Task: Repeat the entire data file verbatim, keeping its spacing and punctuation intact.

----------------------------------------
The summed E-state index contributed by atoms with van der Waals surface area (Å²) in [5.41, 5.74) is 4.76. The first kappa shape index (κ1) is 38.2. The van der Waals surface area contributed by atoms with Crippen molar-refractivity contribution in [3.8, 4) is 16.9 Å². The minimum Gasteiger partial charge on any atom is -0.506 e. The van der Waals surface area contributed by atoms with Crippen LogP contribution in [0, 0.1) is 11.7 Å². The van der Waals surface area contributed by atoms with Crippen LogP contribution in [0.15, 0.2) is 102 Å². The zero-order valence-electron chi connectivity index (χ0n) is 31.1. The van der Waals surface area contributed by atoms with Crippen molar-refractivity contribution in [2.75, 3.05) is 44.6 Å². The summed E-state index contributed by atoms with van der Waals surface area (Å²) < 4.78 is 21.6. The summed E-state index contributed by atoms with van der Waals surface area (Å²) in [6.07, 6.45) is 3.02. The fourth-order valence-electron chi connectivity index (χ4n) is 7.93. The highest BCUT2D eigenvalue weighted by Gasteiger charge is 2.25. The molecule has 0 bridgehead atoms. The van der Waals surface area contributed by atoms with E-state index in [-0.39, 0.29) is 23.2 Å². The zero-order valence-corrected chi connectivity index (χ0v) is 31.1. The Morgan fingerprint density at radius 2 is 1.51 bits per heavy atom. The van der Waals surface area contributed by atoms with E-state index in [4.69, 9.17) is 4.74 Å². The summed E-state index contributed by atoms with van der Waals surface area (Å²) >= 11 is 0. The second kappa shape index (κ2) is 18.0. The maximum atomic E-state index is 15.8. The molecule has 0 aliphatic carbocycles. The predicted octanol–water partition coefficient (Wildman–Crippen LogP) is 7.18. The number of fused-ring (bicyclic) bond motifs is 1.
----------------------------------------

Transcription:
The summed E-state index contributed by atoms with van der Waals surface area (Å²) in [5.41, 5.74) is 4.76. The first kappa shape index (κ1) is 38.2. The van der Waals surface area contributed by atoms with Crippen molar-refractivity contribution in [3.8, 4) is 16.9 Å². The minimum Gasteiger partial charge on any atom is -0.506 e. The van der Waals surface area contributed by atoms with Crippen LogP contribution in [0, 0.1) is 11.7 Å². The van der Waals surface area contributed by atoms with Crippen LogP contribution in [0.15, 0.2) is 102 Å². The zero-order valence-electron chi connectivity index (χ0n) is 31.1. The van der Waals surface area contributed by atoms with Crippen molar-refractivity contribution in [2.75, 3.05) is 44.6 Å². The summed E-state index contributed by atoms with van der Waals surface area (Å²) < 4.78 is 21.6. The summed E-state index contributed by atoms with van der Waals surface area (Å²) in [6.07, 6.45) is 3.02. The fourth-order valence-electron chi connectivity index (χ4n) is 7.93. The highest BCUT2D eigenvalue weighted by Gasteiger charge is 2.25. The molecule has 0 bridgehead atoms. The van der Waals surface area contributed by atoms with E-state index in [-0.39, 0.29) is 23.2 Å². The zero-order valence-corrected chi connectivity index (χ0v) is 31.1. The Morgan fingerprint density at radius 2 is 1.51 bits per heavy atom. The van der Waals surface area contributed by atoms with E-state index in [4.69, 9.17) is 4.74 Å². The summed E-state index contributed by atoms with van der Waals surface area (Å²) >= 11 is 0. The second kappa shape index (κ2) is 18.0. The maximum atomic E-state index is 15.8. The molecule has 0 aliphatic carbocycles. The predicted octanol–water partition coefficient (Wildman–Crippen LogP) is 7.18. The number of fused-ring (bicyclic) bond motifs is 1.